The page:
>>
    >> One important thing to remember is that when NRVO is in use the
    >> destructor will not be called for the local object, nor will the copy-
    >> constructor for the non-local object (m1 to m3 in the code above) be
    >> called. Thus you should not depend on any side effects that the copy-
    >> constructor or destructor might have.
    >>

    >
    > prior to return and after return are two different case to me:I mean
    > before return even move should be disabled ,while after the return
    > either of move/copy must perform .


    Sorry, but you lost me there, what move? Of what to where?

    --
    Erik Wikström

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    =?UTF-8?B?RXJpayBXaWtzdHLDtm0=?=, Oct 15, 2007
    #13
  14. terminator(jam)

    Guest

    On Oct 9, 7:56 pm, "terminator(jam)" <> wrote:
    > consider:
    >
    > struct memory_pig{//a really large type:
    >
    > memory_pig(){
    > std::cout<<"mem pig default\n";
    > //etc...
    > };
    >
    > memory_pig(memory_pig const&){
    > std::cout<<"mem pig copy\n";
    > //etc...
    > };
    >
    > ~memory_pig(){
    > std::cout<<"mem pig finish\n";
    > //etc...
    > };
    >
    > //etc...
    >
    > };///struct memory_pig
    >
    > memory_pig foo(){
    > memory_pig result;
    > result=something;
    > //etc...
    > result=something_else;
    > return result;
    >
    > };
    >
    > any time 'foo' is called the output will contain the following
    > sequence:
    >
    > mem pig default
    > mem pig copy
    > mem pig finish


    It won't. It certainly won't do that with the example given, since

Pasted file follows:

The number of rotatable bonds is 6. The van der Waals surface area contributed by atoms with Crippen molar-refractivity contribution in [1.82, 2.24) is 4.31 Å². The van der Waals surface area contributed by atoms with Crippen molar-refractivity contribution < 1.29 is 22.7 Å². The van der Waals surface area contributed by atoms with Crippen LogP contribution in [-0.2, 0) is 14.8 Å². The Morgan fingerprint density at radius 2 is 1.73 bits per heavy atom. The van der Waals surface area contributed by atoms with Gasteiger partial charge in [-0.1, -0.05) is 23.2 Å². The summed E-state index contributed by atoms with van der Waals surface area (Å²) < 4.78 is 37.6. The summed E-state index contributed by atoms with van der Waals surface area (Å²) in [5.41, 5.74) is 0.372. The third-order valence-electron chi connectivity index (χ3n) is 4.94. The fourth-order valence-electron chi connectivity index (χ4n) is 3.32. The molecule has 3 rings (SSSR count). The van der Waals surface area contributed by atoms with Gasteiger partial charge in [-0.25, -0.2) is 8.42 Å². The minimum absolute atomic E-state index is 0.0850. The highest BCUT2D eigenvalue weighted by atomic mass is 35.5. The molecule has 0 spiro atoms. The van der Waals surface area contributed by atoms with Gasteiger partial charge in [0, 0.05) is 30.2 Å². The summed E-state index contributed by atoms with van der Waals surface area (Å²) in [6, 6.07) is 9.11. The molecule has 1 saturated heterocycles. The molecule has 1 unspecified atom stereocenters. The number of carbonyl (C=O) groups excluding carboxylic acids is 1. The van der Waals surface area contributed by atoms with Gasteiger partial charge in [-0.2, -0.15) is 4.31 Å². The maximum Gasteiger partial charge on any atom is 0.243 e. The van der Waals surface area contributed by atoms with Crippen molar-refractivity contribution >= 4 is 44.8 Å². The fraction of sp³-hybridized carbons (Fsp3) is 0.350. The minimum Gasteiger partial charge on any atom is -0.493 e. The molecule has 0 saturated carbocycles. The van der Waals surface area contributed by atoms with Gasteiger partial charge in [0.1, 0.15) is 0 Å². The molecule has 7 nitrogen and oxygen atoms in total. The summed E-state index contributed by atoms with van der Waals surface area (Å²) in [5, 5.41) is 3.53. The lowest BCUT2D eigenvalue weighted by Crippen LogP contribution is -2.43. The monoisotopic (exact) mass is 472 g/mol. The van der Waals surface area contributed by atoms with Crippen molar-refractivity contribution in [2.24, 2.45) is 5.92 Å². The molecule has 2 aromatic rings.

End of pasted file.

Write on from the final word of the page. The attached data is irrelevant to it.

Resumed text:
there's no clear association in it between the copy constructor and
    the assignment operator (considering that the latter isn't even
    defined). Assuming there was such an association, though, I'd rather
    expect to see:

    mem pig default
    mem pig copy // first assignment
    mem pig copy // second assignment
    mem pig finish

    Which is correct and fine - if you have explicitly written the
    assignment operator twice, then surely you want the associated side-
    effects? And if you do not, then perhaps you shouldn't have written it
    that way.

    > that is you can refrence the returned object inside the function and
    > decrease the overhead for copying large objects.C++ lacks such syntax
    > and IMHO we should be able to mark the result object as referencing
    > the actual return so that there is no need for the extra copy
    > construction


    This is precisely what NRVO does.

    I have a feeling that you're confusing assignment with initialization
    in this case. Assignment operator always applies to an already-
    initialized object - the compiler cannot elide the initialization
    except for the trivial cases (e.g. POD types), which is why operator=
    still results in unnecessary copying even when the compiler implements
    NRVO. It's not a problem with NRVO though - it's because assignment is
    used where just initialization would suffice. Direct initialization is
    still more efficient then assignment-following-initialization, even
    with the move semantics of C++0x.

    ---
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    , Oct 16, 2007
    #14
  15. On Oct 15, 8:35 pm, Erik Wikström <> wrote:
    > ===================================== MODERATOR'S COMMENT:
    >
    > Please trim unnecessary material when replying.
    >
    > ===================================== END OF MODERATOR'S COMMENT
    > On 2007-10-15 17:52, terminator(jam) wrote:
    >
    >
    >
    >
    >
    > > On Oct 14, 10:00 pm, (Erik Wikström) wrote:
    > >> On 2007-10-14 21:19, terminator wrote:

    >
    > >> > On Oct 14, 11:08 am, Greg Herlihy <> wrote:
    > >> >> On Oct 9, 8:56 am, "terminator(jam)" <> wrote:

    >
    > >> >> > consider:

    >
    > >> >> > struct memory_pig{//a really large type:

    >
    > >> >> > memory_pig(){
    > >> >> > std::cout<<"mem pig default\n";
    > >> >> > //etc...
    > >> >> > };

    >
    > >> >> > memory_pig(memory_pig const&){
    > >> >> > std::cout<<"mem pig copy\n";
    > >> >> > //etc...
    > >> >> > };

    >
    > >> >> > ~memory_pig(){
    > >> >> > std::cout<<"mem pig finish\n";
    > >> >> > //etc...
    > >> >> > };

    >
    > >> >> > //etc...

    >